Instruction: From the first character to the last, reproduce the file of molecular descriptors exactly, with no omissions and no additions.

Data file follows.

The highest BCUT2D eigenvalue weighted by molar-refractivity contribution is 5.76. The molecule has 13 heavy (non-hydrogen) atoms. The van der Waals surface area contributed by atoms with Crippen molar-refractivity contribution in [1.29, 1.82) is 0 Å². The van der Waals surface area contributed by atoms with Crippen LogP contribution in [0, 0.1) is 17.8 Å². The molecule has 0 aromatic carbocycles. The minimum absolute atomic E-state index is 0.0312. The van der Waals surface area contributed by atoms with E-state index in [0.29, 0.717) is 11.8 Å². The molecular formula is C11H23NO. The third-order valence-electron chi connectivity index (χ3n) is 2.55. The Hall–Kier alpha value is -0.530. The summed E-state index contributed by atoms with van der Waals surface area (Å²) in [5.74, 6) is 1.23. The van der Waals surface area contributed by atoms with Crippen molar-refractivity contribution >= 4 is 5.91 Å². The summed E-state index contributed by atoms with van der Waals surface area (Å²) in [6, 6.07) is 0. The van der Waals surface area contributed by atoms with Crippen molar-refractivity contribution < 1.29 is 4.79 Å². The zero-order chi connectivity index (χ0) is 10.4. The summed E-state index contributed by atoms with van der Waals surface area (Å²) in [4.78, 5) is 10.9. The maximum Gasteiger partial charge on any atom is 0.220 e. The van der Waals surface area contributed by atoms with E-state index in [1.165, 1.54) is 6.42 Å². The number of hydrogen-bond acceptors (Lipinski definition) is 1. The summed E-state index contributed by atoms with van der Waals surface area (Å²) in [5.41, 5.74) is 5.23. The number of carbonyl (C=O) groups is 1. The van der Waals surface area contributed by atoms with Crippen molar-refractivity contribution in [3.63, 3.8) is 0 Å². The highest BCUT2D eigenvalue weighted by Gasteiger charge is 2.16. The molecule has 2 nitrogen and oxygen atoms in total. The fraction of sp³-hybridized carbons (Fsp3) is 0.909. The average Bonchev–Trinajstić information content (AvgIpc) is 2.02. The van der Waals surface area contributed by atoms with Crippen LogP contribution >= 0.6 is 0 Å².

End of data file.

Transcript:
The highest BCUT2D eigenvalue weighted by molar-refractivity contribution is 5.76. The molecule has 13 heavy (non-hydrogen) atoms. The van der Waals surface area contributed by atoms with Crippen molar-refractivity contribution in [1.29, 1.82) is 0 Å². The van der Waals surface area contributed by atoms with Crippen LogP contribution in [0, 0.1) is 17.8 Å². The molecule has 0 aromatic carbocycles. The minimum absolute atomic E-state index is 0.0312. The van der Waals surface area contributed by atoms with E-state index in [0.29, 0.717) is 11.8 Å². The molecular formula is C11H23NO. The third-order valence-electron chi connectivity index (χ3n) is 2.55. The Hall–Kier alpha value is -0.530. The summed E-state index contributed by atoms with van der Waals surface area (Å²) in [5.74, 6) is 1.23. The van der Waals surface area contributed by atoms with Crippen molar-refractivity contribution >= 4 is 5.91 Å². The summed E-state index contributed by atoms with van der Waals surface area (Å²) in [6, 6.07) is 0. The van der Waals surface area contributed by atoms with Crippen molar-refractivity contribution < 1.29 is 4.79 Å². The zero-order chi connectivity index (χ0) is 10.4. The summed E-state index contributed by atoms with van der Waals surface area (Å²) in [4.78, 5) is 10.9. The maximum Gasteiger partial charge on any atom is 0.220 e. The van der Waals surface area contributed by atoms with E-state index in [1.165, 1.54) is 6.42 Å². The number of hydrogen-bond acceptors (Lipinski definition) is 1. The summed E-state index contributed by atoms with van der Waals surface area (Å²) in [5.41, 5.74) is 5.23. The number of carbonyl (C=O) groups is 1. The van der Waals surface area contributed by atoms with Crippen molar-refractivity contribution in [3.63, 3.8) is 0 Å². The highest BCUT2D eigenvalue weighted by Gasteiger charge is 2.16. The molecule has 2 nitrogen and oxygen atoms in total. The fraction of sp³-hybridized carbons (Fsp3) is 0.909. The average Bonchev–Trinajstić information content (AvgIpc) is 2.02. The van der Waals surface area contributed by atoms with Crippen LogP contribution >= 0.6 is 0 Å².